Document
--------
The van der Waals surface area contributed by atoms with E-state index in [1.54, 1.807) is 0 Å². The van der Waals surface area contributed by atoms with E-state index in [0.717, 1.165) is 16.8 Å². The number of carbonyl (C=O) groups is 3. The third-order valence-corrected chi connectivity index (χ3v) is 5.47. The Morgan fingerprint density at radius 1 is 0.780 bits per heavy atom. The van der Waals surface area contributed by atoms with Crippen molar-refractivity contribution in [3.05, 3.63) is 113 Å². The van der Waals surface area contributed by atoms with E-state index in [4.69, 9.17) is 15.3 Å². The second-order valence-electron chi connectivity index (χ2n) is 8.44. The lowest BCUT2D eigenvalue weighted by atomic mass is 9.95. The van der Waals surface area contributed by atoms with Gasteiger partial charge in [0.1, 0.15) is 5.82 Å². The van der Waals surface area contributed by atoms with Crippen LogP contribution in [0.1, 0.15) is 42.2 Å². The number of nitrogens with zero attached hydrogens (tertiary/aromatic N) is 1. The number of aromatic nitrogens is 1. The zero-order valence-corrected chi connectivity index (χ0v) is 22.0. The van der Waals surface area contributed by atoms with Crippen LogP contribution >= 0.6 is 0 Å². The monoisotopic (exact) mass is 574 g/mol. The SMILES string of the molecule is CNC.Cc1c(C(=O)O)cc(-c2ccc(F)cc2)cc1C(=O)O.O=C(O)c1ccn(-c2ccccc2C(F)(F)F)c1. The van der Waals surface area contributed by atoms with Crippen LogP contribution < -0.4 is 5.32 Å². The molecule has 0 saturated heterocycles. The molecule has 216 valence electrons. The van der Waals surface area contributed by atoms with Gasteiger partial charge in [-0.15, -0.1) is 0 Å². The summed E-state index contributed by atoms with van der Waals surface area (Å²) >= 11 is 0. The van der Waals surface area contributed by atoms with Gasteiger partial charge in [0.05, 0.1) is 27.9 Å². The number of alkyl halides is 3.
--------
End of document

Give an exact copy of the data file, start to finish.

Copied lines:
The van der Waals surface area contributed by atoms with E-state index in [1.54, 1.807) is 0 Å². The van der Waals surface area contributed by atoms with E-state index in [0.717, 1.165) is 16.8 Å². The number of carbonyl (C=O) groups is 3. The third-order valence-corrected chi connectivity index (χ3v) is 5.47. The Morgan fingerprint density at radius 1 is 0.780 bits per heavy atom. The van der Waals surface area contributed by atoms with Crippen molar-refractivity contribution in [3.05, 3.63) is 113 Å². The van der Waals surface area contributed by atoms with E-state index in [4.69, 9.17) is 15.3 Å². The second-order valence-electron chi connectivity index (χ2n) is 8.44. The lowest BCUT2D eigenvalue weighted by atomic mass is 9.95. The van der Waals surface area contributed by atoms with Gasteiger partial charge in [0.1, 0.15) is 5.82 Å². The van der Waals surface area contributed by atoms with Crippen LogP contribution in [0.1, 0.15) is 42.2 Å². The number of nitrogens with zero attached hydrogens (tertiary/aromatic N) is 1. The number of aromatic nitrogens is 1. The zero-order valence-corrected chi connectivity index (χ0v) is 22.0. The van der Waals surface area contributed by atoms with Crippen LogP contribution >= 0.6 is 0 Å². The monoisotopic (exact) mass is 574 g/mol. The SMILES string of the molecule is CNC.Cc1c(C(=O)O)cc(-c2ccc(F)cc2)cc1C(=O)O.O=C(O)c1ccn(-c2ccccc2C(F)(F)F)c1. The van der Waals surface area contributed by atoms with Crippen LogP contribution < -0.4 is 5.32 Å². The molecule has 0 saturated heterocycles. The molecule has 216 valence electrons. The van der Waals surface area contributed by atoms with Gasteiger partial charge in [-0.15, -0.1) is 0 Å². The summed E-state index contributed by atoms with van der Waals surface area (Å²) >= 11 is 0. The van der Waals surface area contributed by atoms with Gasteiger partial charge in [0.05, 0.1) is 27.9 Å². The number of alkyl halides is 3.